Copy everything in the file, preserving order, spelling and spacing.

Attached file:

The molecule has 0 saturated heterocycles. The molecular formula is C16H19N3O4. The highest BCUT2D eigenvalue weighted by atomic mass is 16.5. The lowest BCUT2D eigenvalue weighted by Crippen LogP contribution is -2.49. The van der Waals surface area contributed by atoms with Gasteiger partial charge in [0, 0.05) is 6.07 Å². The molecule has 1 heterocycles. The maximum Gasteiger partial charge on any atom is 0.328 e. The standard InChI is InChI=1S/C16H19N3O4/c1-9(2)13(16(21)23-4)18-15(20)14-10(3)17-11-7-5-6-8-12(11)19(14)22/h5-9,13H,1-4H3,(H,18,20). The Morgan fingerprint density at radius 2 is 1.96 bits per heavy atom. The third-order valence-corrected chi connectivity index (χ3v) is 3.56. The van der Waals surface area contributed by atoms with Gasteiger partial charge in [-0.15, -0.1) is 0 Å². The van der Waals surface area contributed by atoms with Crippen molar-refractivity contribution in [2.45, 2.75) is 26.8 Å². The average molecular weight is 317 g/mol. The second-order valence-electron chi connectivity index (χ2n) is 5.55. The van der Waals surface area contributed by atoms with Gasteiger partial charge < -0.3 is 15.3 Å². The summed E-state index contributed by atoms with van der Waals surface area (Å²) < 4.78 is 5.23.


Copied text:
The molecule has 0 saturated heterocycles. The molecular formula is C16H19N3O4. The highest BCUT2D eigenvalue weighted by atomic mass is 16.5. The lowest BCUT2D eigenvalue weighted by Crippen LogP contribution is -2.49. The van der Waals surface area contributed by atoms with Gasteiger partial charge in [0, 0.05) is 6.07 Å². The molecule has 1 heterocycles. The maximum Gasteiger partial charge on any atom is 0.328 e. The standard InChI is InChI=1S/C16H19N3O4/c1-9(2)13(16(21)23-4)18-15(20)14-10(3)17-11-7-5-6-8-12(11)19(14)22/h5-9,13H,1-4H3,(H,18,20). The Morgan fingerprint density at radius 2 is 1.96 bits per heavy atom. The third-order valence-corrected chi connectivity index (χ3v) is 3.56. The van der Waals surface area contributed by atoms with Gasteiger partial charge in [-0.15, -0.1) is 0 Å². The van der Waals surface area contributed by atoms with Crippen molar-refractivity contribution in [2.45, 2.75) is 26.8 Å². The average molecular weight is 317 g/mol. The second-order valence-electron chi connectivity index (χ2n) is 5.55. The van der Waals surface area contributed by atoms with Gasteiger partial charge < -0.3 is 15.3 Å². The summed E-state index contributed by atoms with van der Waals surface area (Å²) < 4.78 is 5.23.